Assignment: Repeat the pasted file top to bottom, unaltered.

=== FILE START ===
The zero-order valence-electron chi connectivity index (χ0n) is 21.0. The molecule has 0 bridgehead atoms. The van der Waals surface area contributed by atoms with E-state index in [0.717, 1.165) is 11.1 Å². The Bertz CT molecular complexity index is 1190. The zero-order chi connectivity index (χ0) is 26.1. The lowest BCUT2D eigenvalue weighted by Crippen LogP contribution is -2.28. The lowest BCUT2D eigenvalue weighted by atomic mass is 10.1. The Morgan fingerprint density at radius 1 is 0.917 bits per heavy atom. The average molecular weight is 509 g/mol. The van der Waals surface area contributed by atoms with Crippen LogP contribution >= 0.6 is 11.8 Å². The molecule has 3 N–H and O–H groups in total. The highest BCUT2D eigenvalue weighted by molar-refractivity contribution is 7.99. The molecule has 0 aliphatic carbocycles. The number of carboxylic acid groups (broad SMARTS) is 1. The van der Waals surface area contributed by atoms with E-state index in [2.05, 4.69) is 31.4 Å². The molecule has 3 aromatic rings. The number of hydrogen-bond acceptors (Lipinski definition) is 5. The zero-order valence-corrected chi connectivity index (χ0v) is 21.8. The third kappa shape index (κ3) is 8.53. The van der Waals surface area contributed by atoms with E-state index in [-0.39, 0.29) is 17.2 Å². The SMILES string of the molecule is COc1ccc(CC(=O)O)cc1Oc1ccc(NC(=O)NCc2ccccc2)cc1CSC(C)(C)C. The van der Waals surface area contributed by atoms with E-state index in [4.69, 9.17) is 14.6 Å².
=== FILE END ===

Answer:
The zero-order valence-electron chi connectivity index (χ0n) is 21.0. The molecule has 0 bridgehead atoms. The van der Waals surface area contributed by atoms with E-state index in [0.717, 1.165) is 11.1 Å². The Bertz CT molecular complexity index is 1190. The zero-order chi connectivity index (χ0) is 26.1. The lowest BCUT2D eigenvalue weighted by Crippen LogP contribution is -2.28. The lowest BCUT2D eigenvalue weighted by atomic mass is 10.1. The Morgan fingerprint density at radius 1 is 0.917 bits per heavy atom. The average molecular weight is 509 g/mol. The van der Waals surface area contributed by atoms with Crippen LogP contribution >= 0.6 is 11.8 Å². The molecule has 3 N–H and O–H groups in total. The highest BCUT2D eigenvalue weighted by molar-refractivity contribution is 7.99. The molecule has 0 aliphatic carbocycles. The number of carboxylic acid groups (broad SMARTS) is 1. The van der Waals surface area contributed by atoms with E-state index in [2.05, 4.69) is 31.4 Å². The molecule has 3 aromatic rings. The number of hydrogen-bond acceptors (Lipinski definition) is 5. The zero-order valence-corrected chi connectivity index (χ0v) is 21.8. The third kappa shape index (κ3) is 8.53. The van der Waals surface area contributed by atoms with E-state index in [-0.39, 0.29) is 17.2 Å². The SMILES string of the molecule is COc1ccc(CC(=O)O)cc1Oc1ccc(NC(=O)NCc2ccccc2)cc1CSC(C)(C)C. The van der Waals surface area contributed by atoms with E-state index in [4.69, 9.17) is 14.6 Å².